Back on ship one more dilemma faces us. We need to get a taxi to take us to our dinner reservation. The information desk in the terminal can’t help us. The ships registration desk can’t help us either. The clock is ticking and we still have no transportation. We call the Narasawa restaurant where we have our reservation. They speak english but cannot identify where we are docked since so few cruise ships can dock where we are. The restaurant calls our private tour company and gets them to call us . The lady at the tour company calls us back and tells us she will handle it and we will have a taxi waiting. Whew! We do not want to be late at the number 3 restaurant in the world.
Narisawa is a spectacular treat and more than a little bizarre. We arrive to a quiet understated small restaurant which seats no more than 40 people. We are ushered to our table with a view of a sparkling clean kitchen behind a plate glass wall. The chef and the sous chef are in a well choreographed dance preparing intricate dishes all micro managed by a person at the head of the preparation table outfitted with a head set and directing the whole show. He calmly passes the perfectly prepared dishes to the serving staff on the other side of the door. This meal is hard to describe. The menu sounds awful. Dishes that I am not sure I would try but the restaurant didn’t win all those prestigious awards by serving inedible food so away we go. We had the fixed menu with 13 courses and wine flights accompanying each.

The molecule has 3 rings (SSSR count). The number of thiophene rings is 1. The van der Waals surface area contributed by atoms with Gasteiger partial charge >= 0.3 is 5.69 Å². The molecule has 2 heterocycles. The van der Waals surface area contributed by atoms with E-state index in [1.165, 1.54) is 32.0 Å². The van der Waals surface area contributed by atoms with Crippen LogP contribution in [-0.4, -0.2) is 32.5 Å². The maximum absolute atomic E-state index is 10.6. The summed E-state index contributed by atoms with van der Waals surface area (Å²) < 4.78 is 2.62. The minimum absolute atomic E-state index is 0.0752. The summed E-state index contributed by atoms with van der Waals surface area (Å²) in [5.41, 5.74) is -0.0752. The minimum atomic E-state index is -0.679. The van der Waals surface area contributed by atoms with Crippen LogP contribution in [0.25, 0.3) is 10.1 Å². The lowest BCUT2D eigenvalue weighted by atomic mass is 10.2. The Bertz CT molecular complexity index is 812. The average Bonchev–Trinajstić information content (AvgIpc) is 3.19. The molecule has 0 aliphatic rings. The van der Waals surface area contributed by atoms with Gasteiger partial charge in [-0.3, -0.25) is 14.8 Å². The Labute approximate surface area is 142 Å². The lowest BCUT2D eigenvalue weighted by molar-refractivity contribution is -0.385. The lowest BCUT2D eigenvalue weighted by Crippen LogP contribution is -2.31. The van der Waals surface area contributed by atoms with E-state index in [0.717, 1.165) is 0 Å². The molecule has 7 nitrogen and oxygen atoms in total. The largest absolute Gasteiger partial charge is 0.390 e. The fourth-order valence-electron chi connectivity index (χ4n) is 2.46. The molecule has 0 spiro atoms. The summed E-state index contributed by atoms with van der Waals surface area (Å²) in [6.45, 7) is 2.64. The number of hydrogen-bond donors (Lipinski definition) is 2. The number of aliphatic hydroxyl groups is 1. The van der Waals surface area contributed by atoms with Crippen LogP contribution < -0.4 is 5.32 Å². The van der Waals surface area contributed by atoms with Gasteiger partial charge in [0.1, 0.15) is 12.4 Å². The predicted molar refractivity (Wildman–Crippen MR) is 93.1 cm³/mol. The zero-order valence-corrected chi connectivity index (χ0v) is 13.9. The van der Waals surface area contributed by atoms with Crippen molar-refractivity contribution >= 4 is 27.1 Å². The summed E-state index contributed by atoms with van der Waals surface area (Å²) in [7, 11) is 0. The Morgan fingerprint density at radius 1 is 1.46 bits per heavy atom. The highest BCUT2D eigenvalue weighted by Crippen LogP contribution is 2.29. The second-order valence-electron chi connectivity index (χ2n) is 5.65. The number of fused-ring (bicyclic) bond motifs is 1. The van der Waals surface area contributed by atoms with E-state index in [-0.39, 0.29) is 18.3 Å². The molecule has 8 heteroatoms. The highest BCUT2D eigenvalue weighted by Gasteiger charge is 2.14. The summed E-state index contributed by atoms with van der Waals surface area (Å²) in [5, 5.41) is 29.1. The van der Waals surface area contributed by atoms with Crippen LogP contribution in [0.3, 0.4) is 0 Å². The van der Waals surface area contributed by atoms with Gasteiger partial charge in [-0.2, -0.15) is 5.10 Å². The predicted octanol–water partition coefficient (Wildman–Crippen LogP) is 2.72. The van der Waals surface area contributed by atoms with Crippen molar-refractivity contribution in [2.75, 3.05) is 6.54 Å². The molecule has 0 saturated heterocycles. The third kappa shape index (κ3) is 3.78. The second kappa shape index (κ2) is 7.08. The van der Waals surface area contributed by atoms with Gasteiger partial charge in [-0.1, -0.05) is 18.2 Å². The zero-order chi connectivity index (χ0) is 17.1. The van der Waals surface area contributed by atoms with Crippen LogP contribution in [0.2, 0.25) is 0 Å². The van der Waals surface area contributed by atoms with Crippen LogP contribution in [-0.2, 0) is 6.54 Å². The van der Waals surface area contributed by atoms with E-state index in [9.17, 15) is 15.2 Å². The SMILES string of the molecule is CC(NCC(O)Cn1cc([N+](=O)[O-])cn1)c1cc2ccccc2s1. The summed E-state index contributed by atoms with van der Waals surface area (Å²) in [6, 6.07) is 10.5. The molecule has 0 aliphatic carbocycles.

First a hot stone oven was rolled to the table and a bread dough was added to bake for ten minutes at our table. The place setting is a slab of crystal. The wine pairings begin with a local whiskey that is so smoky that it lingers on the palate for minutes after sipping. A baby sweet fish course arrives. It is two tiny fried fish on a dish of blue glass with dots of wasabi mayo. The fish are to be eaten whole,heads and all. Next comes a soup of sea snake. The waiter asks if we would like to see the whole snake. No!!! The soup was actually good. Things then become more normal. We are served some of the best shrimp that I have ever had followed by oyster steamed whole in its shell. The oyster was the size of a fist. The pork and later the duck were excellant presentations. Then dessert. First was a dish using camellia and no sugar. The next dessert features Magnolia in a hollow glass bowl. The opening in the bottom of the bowl has allowed cherry blossoms to be arranged artfully inside the bowl. As if we haven’t been totally blown away, the pastry cart is presented looking much like a minature garden. Tonight ends at 10:30pm. It has been a very long day.